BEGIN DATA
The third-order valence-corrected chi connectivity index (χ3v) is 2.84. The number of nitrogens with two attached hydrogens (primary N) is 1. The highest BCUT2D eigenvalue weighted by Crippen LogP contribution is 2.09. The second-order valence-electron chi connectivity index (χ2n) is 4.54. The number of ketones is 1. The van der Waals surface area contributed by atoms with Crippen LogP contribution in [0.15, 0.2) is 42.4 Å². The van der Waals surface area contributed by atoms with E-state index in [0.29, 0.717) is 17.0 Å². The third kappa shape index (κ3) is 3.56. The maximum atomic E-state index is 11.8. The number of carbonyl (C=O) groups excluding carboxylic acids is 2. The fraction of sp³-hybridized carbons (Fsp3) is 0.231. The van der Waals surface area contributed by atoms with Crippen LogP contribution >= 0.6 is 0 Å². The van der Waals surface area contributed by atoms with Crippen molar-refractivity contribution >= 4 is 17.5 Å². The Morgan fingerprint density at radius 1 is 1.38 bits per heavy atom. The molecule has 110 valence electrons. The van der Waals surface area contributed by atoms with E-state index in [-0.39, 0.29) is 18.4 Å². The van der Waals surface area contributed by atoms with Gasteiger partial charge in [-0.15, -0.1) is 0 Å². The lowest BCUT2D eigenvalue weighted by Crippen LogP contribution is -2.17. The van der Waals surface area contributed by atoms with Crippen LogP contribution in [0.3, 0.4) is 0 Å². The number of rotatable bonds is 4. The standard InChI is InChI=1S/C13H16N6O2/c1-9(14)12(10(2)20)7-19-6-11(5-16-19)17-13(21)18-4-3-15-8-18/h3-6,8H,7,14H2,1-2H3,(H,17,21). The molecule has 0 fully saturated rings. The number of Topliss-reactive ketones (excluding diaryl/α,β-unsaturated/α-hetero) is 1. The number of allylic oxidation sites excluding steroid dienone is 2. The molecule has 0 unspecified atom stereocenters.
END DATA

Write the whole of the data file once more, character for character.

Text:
The third-order valence-corrected chi connectivity index (χ3v) is 2.84. The number of nitrogens with two attached hydrogens (primary N) is 1. The highest BCUT2D eigenvalue weighted by Crippen LogP contribution is 2.09. The second-order valence-electron chi connectivity index (χ2n) is 4.54. The number of ketones is 1. The van der Waals surface area contributed by atoms with Crippen LogP contribution in [0.15, 0.2) is 42.4 Å². The van der Waals surface area contributed by atoms with E-state index in [0.29, 0.717) is 17.0 Å². The third kappa shape index (κ3) is 3.56. The maximum atomic E-state index is 11.8. The number of carbonyl (C=O) groups excluding carboxylic acids is 2. The fraction of sp³-hybridized carbons (Fsp3) is 0.231. The van der Waals surface area contributed by atoms with Crippen LogP contribution >= 0.6 is 0 Å². The van der Waals surface area contributed by atoms with Crippen molar-refractivity contribution >= 4 is 17.5 Å². The Morgan fingerprint density at radius 1 is 1.38 bits per heavy atom. The molecule has 110 valence electrons. The van der Waals surface area contributed by atoms with E-state index in [-0.39, 0.29) is 18.4 Å². The van der Waals surface area contributed by atoms with Gasteiger partial charge in [-0.15, -0.1) is 0 Å². The lowest BCUT2D eigenvalue weighted by Crippen LogP contribution is -2.17. The van der Waals surface area contributed by atoms with Crippen LogP contribution in [0.3, 0.4) is 0 Å². The number of rotatable bonds is 4. The standard InChI is InChI=1S/C13H16N6O2/c1-9(14)12(10(2)20)7-19-6-11(5-16-19)17-13(21)18-4-3-15-8-18/h3-6,8H,7,14H2,1-2H3,(H,17,21). The molecule has 0 fully saturated rings. The number of Topliss-reactive ketones (excluding diaryl/α,β-unsaturated/α-hetero) is 1. The number of allylic oxidation sites excluding steroid dienone is 2. The molecule has 0 unspecified atom stereocenters.